Heuchera, Alum Root, Alumroot, Coral Bells, Coralbells 'Firefly'

Heuchera sanguinea

Family: Saxifragaceae (saks-ih-frag-AY-see-ee) (Info)
Genus: Heuchera (HEW-ker-a) (Info)
Species: sanguinea (san-GWIN-ee-a) (Info)
Cultivar: Firefly
Additional cultivar information:(aka Leuchtkafer)
» View all varieties of Heucheras




12-18 in. (30-45 cm)


9-12 in. (22-30 cm)

12-15 in. (30-38 cm)


USDA Zone 4a: to -34.4 C (-30 F)

USDA Zone 4b: to -31.6 C (-25 F)

USDA Zone 5a: to -28.8 C (-20 F)

USDA Zone 5b: to -26.1 C (-15 F)

USDA Zone 6a: to -23.3 C (-10 F)

USDA Zone 6b: to -20.5 C (-5 F)

USDA Zone 7a: to -17.7 C (0 F)

USDA Zone 7b: to -14.9 C (5 F)

USDA Zone 8a: to -12.2 C (10 F)

USDA Zone 8b: to -9.4 C (15 F)

USDA Zone 9a: to -6.6 C (20 F)

USDA Zone 9b: to -3.8 C (25 F)

Sun Exposure:

Sun to Partial Shade

Light Shade

Bloom Color:


Bloom Time:

Mid Summer


Grown for foliage

Other details:

Unknown - Tell us

Soil pH requirements:

5.6 to 6.0 (acidic)

6.1 to 6.5 (mildly acidic)

6.6 to 7.5 (neutral)

7.6 to 7.8 (mildly alkaline)

7.9 to 8.5 (alkaline)

Patent Information:

Unknown - Tell us

Propagation Methods:

By dividing the rootball

Seed Collecting:

N/A: plant does not set seed, flowers are sterile, or plants will not come true from seed

Foliage Color:

Unknown - Tell us

Bloom Characteristics:

Unknown - Tell us

Water Requirements:

Average Water Needs; Water regularly; do not overwater

Where to Grow:

Unknown - Tell us


This plant is said to grow outdoors in the following regions:

Winsted, Connecticut

Braselton, Georgia

Elgin, Illinois

Grayslake, Illinois

Park Forest, Illinois

Hebron, Kentucky

Smiths Grove, Kentucky

Southgate, Michigan

Kansas City, Missouri

Westbury, New York

Coshocton, Ohio

Altamont, Oregon

Klamath Falls, Oregon

Pine Grove, Oregon

Portland, Oregon

Albion, Pennsylvania

Emmaus, Pennsylvania

Norristown, Pennsylvania

Knoxville, Tennessee

San Antonio, Texas

Big Stone Gap, Virginia

Kalama, Washington

Lakewood, Washington

Spokane, Washington

show all

Gardeners' Notes:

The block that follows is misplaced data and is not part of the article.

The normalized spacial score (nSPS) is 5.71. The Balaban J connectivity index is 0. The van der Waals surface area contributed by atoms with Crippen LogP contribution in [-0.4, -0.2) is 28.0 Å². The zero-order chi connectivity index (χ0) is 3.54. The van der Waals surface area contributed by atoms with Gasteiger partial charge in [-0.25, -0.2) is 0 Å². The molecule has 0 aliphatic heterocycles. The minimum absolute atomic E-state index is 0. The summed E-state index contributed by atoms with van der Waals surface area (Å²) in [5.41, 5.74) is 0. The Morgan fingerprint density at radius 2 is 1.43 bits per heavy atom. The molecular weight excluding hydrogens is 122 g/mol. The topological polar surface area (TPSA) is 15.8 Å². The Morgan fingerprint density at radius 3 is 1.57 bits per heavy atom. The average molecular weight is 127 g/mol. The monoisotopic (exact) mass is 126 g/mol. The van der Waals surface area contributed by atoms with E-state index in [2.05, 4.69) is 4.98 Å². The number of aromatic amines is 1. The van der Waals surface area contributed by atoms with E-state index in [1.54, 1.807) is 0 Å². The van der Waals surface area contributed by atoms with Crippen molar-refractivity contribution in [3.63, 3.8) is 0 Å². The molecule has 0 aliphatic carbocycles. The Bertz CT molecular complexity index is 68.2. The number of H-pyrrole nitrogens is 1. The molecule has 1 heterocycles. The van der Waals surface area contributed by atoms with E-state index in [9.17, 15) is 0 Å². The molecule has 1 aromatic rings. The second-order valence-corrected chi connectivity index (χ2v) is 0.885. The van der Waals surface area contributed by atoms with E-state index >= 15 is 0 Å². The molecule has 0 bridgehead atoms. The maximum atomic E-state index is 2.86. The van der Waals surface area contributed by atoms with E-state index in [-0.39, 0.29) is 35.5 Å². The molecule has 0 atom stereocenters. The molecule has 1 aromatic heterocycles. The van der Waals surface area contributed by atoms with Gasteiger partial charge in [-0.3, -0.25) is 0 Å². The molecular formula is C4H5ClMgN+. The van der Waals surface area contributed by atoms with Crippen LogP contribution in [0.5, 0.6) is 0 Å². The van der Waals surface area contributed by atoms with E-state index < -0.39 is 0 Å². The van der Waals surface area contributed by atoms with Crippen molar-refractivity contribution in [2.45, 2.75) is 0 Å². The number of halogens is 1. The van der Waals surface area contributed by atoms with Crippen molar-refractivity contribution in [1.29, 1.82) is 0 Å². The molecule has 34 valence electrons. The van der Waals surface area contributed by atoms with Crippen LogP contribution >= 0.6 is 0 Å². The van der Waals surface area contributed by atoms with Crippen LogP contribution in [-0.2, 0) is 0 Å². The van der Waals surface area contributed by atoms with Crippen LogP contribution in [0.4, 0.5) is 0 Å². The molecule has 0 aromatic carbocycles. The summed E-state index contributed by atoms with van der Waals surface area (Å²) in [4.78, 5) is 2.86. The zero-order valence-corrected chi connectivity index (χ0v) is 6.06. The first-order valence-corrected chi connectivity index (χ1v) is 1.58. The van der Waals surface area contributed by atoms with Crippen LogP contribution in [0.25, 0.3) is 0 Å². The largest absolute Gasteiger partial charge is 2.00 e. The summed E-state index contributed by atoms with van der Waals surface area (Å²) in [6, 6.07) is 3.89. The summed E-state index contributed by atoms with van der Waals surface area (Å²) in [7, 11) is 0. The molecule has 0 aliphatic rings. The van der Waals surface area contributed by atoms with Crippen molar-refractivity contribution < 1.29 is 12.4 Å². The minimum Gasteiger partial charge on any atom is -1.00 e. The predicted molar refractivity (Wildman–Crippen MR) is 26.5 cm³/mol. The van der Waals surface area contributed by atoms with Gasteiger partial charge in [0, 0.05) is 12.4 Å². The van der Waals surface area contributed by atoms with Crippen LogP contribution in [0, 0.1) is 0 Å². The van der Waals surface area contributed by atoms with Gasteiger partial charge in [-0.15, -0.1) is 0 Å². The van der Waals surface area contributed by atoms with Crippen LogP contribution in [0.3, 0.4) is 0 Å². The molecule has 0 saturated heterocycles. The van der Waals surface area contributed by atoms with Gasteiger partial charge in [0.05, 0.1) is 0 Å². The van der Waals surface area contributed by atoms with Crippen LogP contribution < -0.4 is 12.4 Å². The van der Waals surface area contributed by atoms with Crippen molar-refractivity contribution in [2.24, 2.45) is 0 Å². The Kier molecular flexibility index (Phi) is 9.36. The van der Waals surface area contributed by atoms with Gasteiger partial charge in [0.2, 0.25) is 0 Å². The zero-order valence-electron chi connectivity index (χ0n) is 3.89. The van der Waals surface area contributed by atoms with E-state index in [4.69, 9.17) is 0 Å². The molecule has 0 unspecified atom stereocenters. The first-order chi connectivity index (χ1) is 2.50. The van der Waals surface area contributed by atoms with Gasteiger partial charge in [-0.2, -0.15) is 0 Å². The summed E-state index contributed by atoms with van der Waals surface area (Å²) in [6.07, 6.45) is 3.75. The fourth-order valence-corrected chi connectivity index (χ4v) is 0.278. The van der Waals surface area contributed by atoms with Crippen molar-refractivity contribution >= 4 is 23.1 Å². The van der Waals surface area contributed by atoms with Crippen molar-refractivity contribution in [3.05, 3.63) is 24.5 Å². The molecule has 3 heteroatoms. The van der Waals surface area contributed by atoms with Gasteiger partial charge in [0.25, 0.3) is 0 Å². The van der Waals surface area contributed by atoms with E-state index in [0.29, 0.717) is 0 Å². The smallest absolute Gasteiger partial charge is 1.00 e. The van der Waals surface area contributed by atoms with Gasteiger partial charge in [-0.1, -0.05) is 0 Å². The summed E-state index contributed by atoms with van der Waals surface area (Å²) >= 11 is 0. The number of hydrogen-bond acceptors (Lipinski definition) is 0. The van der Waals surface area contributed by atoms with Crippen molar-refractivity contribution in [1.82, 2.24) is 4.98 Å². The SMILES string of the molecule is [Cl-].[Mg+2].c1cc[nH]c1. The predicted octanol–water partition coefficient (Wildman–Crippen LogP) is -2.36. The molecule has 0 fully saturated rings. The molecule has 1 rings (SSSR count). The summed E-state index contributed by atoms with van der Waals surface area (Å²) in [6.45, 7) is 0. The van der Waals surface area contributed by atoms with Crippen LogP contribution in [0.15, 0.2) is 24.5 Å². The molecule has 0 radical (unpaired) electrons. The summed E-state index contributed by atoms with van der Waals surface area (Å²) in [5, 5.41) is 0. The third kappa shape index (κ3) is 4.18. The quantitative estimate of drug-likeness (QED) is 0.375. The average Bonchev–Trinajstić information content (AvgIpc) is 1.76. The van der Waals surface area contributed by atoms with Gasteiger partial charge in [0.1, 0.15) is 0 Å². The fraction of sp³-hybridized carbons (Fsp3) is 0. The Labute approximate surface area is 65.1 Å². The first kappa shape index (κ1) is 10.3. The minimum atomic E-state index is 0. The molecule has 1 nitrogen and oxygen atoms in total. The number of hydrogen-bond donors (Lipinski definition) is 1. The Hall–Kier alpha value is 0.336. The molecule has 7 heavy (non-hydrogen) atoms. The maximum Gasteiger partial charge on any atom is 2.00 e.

On Jun 18, 2014, Clancy2012 from Mentone, CA wrote:

I have had several of these plants used as a border. I am in a hot, dry area with sandy soil in southern California. I love the flowers, they are truly beautiful in the early summer. The plant needs a little shade in the hottest, windy areas. My problem is that they are hard to find in nurseries which carry numerous hybrids for foliage only.


On Jan 27, 2013, DonnaMack from Elgin, IL (Zone 5a) wrote:

This is the only heuchera that grows in my yard, and it's a champ. I have had seven of them for several years. They take abuse and drought, and repeat bloom for me. I do water them.


On Oct 1, 2007, mbhoakct76 from Winsted, CT wrote:

Very easy to grow, and flower throughout the summer ...
But the display of flowers is not very large and nothing spectacular, i use them mostly for fillers, and enjoy the foliage. Easy to divide , and can make a nice plant to fill a problemed area.
I was surprised to hear someone say this plant wasnt flourishing, mine grow and spread wonderfully doubling size almost every year, in CT zone 5- these stay green right through the first snow. some of my other coral bells have had years where their growth and flowering is minimal - maybe they are just taking a break but they always make a nice comeback.


On Feb 7, 2007, Bellisgirl from Spokane, WA wrote:

This plant has done little in my garden, which is unusual since all of my other coral-bells are doing woderfully. Ive had this plant for about five years. The first couple of years it did fine. It is now very small and does not get many flowers. The flowers I do get tend to topple over constantly. Its a shame...its a really pritty plant. I dont know what went wrong.


On Sep 17, 2002, jkom51 from Oakland, CA (Zone 9b) wrote:

We live in coastal Nor.Cal. but on the sunnier edge. Heucheras here need quite a bit of shade and water; mulching helps immensely. They object to being watered on the leaves -- like lambs' ears (Stachys byzantina) it's better to water the ground by drip irrigation rather than using a sprinkler. They are evergreen here and bloom in April-May.


On Sep 16, 2002, yons from bandon, OR (Zone 9a) wrote:

my coral bells are outstanding. The slugs do hide under them but the foliage is wonderful if kept fairly moist. Bloom time here is in June and throughout the summer here and there. I love these plants.